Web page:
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It was sort of odd, learning that I had been the target of a hateful, homophobic email via a campus-wide message from President Bacow denouncing it. But it’s August and fall move-in is underway, which, for an employee in the College Housing Office, means some emails take a little longer to get to this time of year.
More than odd, though, it was anachronistic. I don’t intend to share the email publicly for the same reasons President Bacow outlined, but it felt like something out of my childhood. Growing up in the 90s and 2000s, hate organizations like the Westboro Baptist Church were common fixtures in the media, protesting the funerals for victims of brutal hate crimes like Matthew Shepard or picketing college campuses. They employed rhetoric similar to that which I saw in the email, including references to HIV/AIDS or, now, Monkeypox.
I admit I was initially amused at the thought that someone had gone through the effort of crawling through Harvard websites or list-servs to identify openly BGLTQ staff and faculty and send such a vile screed.
But then I realized there is nothing amusing about it. The last several years have seen a resurgence of hate against queer folks in this country. Pundits and politicians use false rhetoric about “grooming” to erase queer people from school curricula. Far-right extremists target innocuous events where drag performers read to children with threats of violence and hate speech. Hate groups have recently disrupted joyful Pride month events nationwide.
At around the same time I read the email, Boston Children’s Hospital — an institution (and Harvard Medical School affiliate) at the forefront of gender-affirming care for transgender youth — issued a statement about threats its clinicians and staff have received. More than a dozen states have passed laws that target trans people, including by denying them access to life-saving healthcare and barring children from playing sports.
It’s easy to feel insulated from all of this. Harvard has been one of the most accepting and thoughtful spaces I’ve encountered when it comes to supporting queer students and staff. During my six years working at Harvard, I’ve been continually impressed by Harvard’s efforts to make sure queer students are safe on campus. It helps, of course, that we live in Massachusetts — the first state in the U.S. to embrace marriage equality and one known for its political and social progressivism.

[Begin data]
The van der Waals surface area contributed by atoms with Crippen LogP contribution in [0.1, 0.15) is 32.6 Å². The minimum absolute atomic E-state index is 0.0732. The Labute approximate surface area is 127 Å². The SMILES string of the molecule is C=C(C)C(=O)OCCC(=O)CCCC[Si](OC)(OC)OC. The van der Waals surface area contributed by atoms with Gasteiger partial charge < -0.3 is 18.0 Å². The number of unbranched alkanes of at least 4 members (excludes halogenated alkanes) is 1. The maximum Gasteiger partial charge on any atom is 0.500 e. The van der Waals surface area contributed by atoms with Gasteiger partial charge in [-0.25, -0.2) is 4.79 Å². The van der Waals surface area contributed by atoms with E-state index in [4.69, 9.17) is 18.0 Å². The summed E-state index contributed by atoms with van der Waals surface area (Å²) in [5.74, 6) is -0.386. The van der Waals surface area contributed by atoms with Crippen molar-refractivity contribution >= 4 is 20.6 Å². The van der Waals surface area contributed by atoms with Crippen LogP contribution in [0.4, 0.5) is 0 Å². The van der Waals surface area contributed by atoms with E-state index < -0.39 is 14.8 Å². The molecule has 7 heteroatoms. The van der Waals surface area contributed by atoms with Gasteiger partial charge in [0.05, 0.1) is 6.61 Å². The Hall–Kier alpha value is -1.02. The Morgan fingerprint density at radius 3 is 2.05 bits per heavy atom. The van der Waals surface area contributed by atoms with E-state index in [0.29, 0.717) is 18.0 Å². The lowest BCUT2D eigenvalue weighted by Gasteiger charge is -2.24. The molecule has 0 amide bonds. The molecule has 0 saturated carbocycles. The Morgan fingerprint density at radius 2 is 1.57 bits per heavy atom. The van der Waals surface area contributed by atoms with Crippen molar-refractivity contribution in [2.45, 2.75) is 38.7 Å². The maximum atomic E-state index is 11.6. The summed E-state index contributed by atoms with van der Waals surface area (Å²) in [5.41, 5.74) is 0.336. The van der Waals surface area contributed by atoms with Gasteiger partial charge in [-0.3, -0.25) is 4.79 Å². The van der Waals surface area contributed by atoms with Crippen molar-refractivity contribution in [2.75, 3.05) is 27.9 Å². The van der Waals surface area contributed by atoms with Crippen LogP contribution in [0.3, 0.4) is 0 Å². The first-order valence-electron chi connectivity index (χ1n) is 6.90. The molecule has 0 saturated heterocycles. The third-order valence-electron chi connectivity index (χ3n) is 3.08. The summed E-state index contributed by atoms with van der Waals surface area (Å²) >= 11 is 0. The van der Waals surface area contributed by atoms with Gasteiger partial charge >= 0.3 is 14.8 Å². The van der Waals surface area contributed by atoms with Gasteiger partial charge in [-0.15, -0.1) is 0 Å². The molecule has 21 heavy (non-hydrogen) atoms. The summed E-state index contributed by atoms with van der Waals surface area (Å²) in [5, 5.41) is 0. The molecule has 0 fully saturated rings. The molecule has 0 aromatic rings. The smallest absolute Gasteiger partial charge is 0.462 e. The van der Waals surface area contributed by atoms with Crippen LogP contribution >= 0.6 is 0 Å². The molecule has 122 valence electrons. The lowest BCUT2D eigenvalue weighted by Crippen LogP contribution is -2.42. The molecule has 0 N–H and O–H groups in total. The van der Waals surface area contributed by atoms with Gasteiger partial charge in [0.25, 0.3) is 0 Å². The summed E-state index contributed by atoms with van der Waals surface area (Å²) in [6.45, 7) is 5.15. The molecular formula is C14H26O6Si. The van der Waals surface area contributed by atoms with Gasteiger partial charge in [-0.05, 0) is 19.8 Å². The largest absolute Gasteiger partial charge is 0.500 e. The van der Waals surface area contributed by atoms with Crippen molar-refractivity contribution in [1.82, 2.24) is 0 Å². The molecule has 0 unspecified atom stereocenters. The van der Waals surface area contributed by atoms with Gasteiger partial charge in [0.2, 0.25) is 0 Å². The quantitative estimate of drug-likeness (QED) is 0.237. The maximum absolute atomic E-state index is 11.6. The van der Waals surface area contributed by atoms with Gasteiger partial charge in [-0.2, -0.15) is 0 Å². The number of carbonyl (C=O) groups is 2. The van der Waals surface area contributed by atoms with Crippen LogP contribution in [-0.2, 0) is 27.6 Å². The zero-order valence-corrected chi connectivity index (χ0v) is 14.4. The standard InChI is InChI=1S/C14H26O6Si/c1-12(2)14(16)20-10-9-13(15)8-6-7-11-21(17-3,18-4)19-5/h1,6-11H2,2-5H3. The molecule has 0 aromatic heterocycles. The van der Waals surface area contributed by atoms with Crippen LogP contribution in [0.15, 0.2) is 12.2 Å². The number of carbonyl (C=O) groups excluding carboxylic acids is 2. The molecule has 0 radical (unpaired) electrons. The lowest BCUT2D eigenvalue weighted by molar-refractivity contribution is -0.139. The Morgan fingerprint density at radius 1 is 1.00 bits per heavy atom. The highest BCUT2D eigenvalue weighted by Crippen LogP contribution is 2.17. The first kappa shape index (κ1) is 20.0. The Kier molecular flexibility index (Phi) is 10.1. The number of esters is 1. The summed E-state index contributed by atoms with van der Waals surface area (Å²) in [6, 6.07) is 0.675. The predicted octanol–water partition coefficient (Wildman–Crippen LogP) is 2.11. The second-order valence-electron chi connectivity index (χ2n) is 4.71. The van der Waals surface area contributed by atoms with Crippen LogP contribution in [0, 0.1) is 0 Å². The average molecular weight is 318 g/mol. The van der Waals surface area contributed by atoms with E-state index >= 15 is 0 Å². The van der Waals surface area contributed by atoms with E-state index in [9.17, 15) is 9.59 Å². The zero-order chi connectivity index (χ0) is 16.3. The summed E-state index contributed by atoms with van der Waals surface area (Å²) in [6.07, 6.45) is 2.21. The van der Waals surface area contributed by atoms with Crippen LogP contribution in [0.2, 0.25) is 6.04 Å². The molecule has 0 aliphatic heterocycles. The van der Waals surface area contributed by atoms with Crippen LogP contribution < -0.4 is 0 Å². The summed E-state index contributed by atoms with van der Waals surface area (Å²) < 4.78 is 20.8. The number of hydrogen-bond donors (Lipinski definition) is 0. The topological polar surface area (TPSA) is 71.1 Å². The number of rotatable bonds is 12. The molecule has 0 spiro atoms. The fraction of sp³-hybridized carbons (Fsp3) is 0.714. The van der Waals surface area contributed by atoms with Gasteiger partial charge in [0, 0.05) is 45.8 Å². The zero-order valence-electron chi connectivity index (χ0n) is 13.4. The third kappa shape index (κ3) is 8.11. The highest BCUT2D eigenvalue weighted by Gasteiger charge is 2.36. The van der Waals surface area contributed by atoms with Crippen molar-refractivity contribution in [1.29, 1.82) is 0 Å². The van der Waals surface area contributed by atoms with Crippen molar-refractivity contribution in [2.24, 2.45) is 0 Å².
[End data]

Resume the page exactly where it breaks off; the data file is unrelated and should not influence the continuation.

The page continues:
But we aren’t insulated, really. Just a few years ago, we saw the “Straight Pride Parade” march on Boston City Hall. That same year, one Harvard University police officer called another a homophobic slur. It’s not clear whether this email was written by a Harvard affiliate, but I don’t doubt that there are some individuals on campus who hold those beliefs.
There will always be more work to do to make Harvard a more inclusive space – work that is inextricable from that of creating a more inclusive society. Harvard does not exist in a bubble. While students are here, they greatly impact the Cambridge, Boston, and Massachusetts communities. After graduating, many of our alumni will become leaders — the people empowered to move their fields, their hometowns, the country, and the world towards a fuller embrace of the BGLTQ community.
That work starts on campus. We can begin by making it clear that hate has no place at Harvard.
To BGLTQ staff, faculty, and graduate students, I encourage you to add your name to the Out @ Harvard list to ensure that queer students know that they are welcome here and have resources they can contact.
To upper-level students, make sure you welcome first-years to campus warmly and remind them that all students, regardless of their identities, belong at Harvard. To all students, stay engaged with the events hosted by the Office of BGLTQ Student Life and BGLTQ specialty tutors and proctors.
Beyond our campus, vote and advocate for politicians and policies that affirm the dignity of all queer people. And, if you haven’t already, register to vote either here or in your home state and request your ballot prior to November’s elections.
A lot has improved since I was younger, but the events of the past few years in our community (and my inbox) are a reminder that there remains much to do. I challenge members of the Harvard community to think about what your role is in advancing inclusion and belonging both on and off campus.
Brian M. Boughton is the Assistant Director of Housing Operations & Student Life IT.
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